In the second ground of error appellant contends that the trial court erred in admitting into evidence weapons, clothing and ammunition taken from appellant's automobile at the time of his arrest, and in admitting testimony that certain money and credit cards were found in appellant's vehicle at the same time because the State failed to "lay a sufficient chain of custody predicate for the admission of such evidence." The legality of the search is not questioned.
The record reflects that at the time of the arrest Officer May searched the vehicle and removed three pistols, ammunition, a wallet, a shirt and a bag containing money and credit cards bearing the name of Gilcrease (one of the persons who was robbed). Officer May testified he gave them to his partner, Officer Johnson, at the scene and, together with appellant and his codefendants, they drove to Winnie, where he saw Officer Johnson transfer the items to Detective Fontenot of the Port Arthur Police Department.
Fontenot testified that in the presence of May he received from Johnson three pistols, a wallet, money, ammunition, a credit card with the name Gilcrease on it, a Texas driver's license and four pocket knives. No mention was made of the shirt. Fontenot further testified that he marked the pistols and the envelopes in which the other items were placed and then deposited everything in the police evidence locker.
Officer Johnson did not testify.
An investigator for the Jefferson County District Attorney's office testified that he had turned over to the victim's father money and four credit cards bearing the victim's name, which he had retrieved from the evidence vault in the district attorney's office.
The money and the credit cards in question were not introduced in evidence. Their chain of custody need not be shown. Morgan v. State, Tex.Cr.App., 490 S.W.2d 581.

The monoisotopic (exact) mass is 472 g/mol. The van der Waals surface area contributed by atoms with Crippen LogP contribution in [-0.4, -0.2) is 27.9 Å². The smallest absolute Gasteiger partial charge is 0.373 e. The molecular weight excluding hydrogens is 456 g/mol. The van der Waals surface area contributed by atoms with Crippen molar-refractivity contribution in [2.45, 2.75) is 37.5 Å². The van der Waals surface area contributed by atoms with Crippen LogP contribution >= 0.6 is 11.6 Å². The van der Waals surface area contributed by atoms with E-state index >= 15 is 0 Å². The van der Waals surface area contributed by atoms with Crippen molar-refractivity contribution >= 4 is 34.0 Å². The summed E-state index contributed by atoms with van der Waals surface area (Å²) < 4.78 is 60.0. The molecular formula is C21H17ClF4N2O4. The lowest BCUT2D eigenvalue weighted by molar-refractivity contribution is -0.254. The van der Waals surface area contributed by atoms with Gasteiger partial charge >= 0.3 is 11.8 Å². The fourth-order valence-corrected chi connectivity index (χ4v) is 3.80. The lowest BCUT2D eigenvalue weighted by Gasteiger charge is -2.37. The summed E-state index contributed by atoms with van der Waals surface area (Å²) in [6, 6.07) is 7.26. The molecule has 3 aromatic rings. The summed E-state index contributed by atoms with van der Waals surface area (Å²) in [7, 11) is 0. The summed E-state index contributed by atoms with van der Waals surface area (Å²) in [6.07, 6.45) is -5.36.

The wallet (which contained the driver's license) and the snake skin print shirt were easily identifiable at trial as being the particular items originally recovered by the officers. Ordinarily, when this is true, the question of chain of custody is not involved. Anderson v. State, Tex.Cr.App., 504 S.W.2d 507; Alexander v. State, Tex.Cr.App., 499 S.W.2d 144. For this reason, no error was committed by the trial court in admitting the wallet containing a driver's license bearing the name of the victim. Any lack of positiveness in the identification of the shirt goes to the weight of the evidence, rather than its admissibility. Sherman v. State, Tex. Cr.App., 501 S.W.2d 649.
The pistols and ammunition had been marked for identification by Detective Fontenot and placed in the police property room. At trial they were identified by reference to Fontenot's markings. This, in the absence of a showing that the items had been tampered with, constituted sufficient showing of chain of custody. De Leon v. State, Tex.Cr.App., 505 S.W.2d 288.
*907 The record reflects there is no direct evidence which attests to the fact that the four pocket knives in question were taken from appellant's automobile along with the rest of the items. Detective Fontenot testified that he was unaware of how officer Johnson came into possession of any of the knives. Officer May did not mention the pocket knives in his testimony.
As a general rule, a judgment will not be reversed for an error in admission of evidence which did not in fact injure the defendant. Cunningham v. State, Tex.Cr. App., 500 S.W.2d 820. The error, if any, in the admission of the knives was harmless. The knives were not used in the commission of the offense charged. The pistols were, and they were properly identified.
Finding no reversible error, the judgment is affirmed.